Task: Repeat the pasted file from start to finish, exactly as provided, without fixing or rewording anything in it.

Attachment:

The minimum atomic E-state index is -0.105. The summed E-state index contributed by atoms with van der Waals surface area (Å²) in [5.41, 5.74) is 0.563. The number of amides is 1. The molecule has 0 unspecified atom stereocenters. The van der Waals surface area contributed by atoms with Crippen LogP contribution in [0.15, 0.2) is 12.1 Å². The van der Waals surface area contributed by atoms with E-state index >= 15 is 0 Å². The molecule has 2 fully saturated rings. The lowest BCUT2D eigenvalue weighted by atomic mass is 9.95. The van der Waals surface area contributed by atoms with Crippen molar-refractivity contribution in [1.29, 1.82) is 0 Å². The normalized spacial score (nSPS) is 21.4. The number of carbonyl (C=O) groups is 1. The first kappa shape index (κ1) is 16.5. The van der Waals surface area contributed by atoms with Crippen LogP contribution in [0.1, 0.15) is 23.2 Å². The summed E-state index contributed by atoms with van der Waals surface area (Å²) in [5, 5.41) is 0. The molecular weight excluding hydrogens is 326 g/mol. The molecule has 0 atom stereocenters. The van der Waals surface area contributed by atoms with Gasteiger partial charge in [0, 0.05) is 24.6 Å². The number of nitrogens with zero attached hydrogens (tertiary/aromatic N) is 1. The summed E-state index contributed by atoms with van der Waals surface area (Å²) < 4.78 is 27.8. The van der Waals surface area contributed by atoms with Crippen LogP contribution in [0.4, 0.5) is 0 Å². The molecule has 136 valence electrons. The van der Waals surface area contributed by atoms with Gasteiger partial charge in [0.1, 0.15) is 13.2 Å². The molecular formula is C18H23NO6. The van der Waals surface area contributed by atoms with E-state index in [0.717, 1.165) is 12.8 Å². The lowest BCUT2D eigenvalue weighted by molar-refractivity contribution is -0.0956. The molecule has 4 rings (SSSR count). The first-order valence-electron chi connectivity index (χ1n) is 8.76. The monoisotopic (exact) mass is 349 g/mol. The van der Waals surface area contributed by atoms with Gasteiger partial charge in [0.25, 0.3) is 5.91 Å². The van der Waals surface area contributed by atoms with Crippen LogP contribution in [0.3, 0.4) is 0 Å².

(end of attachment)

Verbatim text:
The minimum atomic E-state index is -0.105. The summed E-state index contributed by atoms with van der Waals surface area (Å²) in [5.41, 5.74) is 0.563. The number of amides is 1. The molecule has 0 unspecified atom stereocenters. The van der Waals surface area contributed by atoms with Crippen LogP contribution in [0.15, 0.2) is 12.1 Å². The van der Waals surface area contributed by atoms with E-state index >= 15 is 0 Å². The molecule has 2 fully saturated rings. The lowest BCUT2D eigenvalue weighted by atomic mass is 9.95. The van der Waals surface area contributed by atoms with Crippen molar-refractivity contribution in [1.29, 1.82) is 0 Å². The normalized spacial score (nSPS) is 21.4. The number of carbonyl (C=O) groups is 1. The first kappa shape index (κ1) is 16.5. The van der Waals surface area contributed by atoms with Crippen LogP contribution in [0.1, 0.15) is 23.2 Å². The summed E-state index contributed by atoms with van der Waals surface area (Å²) in [5, 5.41) is 0. The molecular weight excluding hydrogens is 326 g/mol. The molecule has 0 atom stereocenters. The van der Waals surface area contributed by atoms with Gasteiger partial charge in [0, 0.05) is 24.6 Å². The number of nitrogens with zero attached hydrogens (tertiary/aromatic N) is 1. The summed E-state index contributed by atoms with van der Waals surface area (Å²) < 4.78 is 27.8. The van der Waals surface area contributed by atoms with Crippen LogP contribution in [0.4, 0.5) is 0 Å². The molecule has 136 valence electrons. The van der Waals surface area contributed by atoms with Gasteiger partial charge in [0.1, 0.15) is 13.2 Å². The molecular formula is C18H23NO6. The van der Waals surface area contributed by atoms with E-state index in [0.717, 1.165) is 12.8 Å². The lowest BCUT2D eigenvalue weighted by molar-refractivity contribution is -0.0956. The molecule has 4 rings (SSSR count). The first-order valence-electron chi connectivity index (χ1n) is 8.76. The monoisotopic (exact) mass is 349 g/mol. The van der Waals surface area contributed by atoms with Gasteiger partial charge in [0.25, 0.3) is 5.91 Å². The van der Waals surface area contributed by atoms with Crippen LogP contribution in [0.3, 0.4) is 0 Å².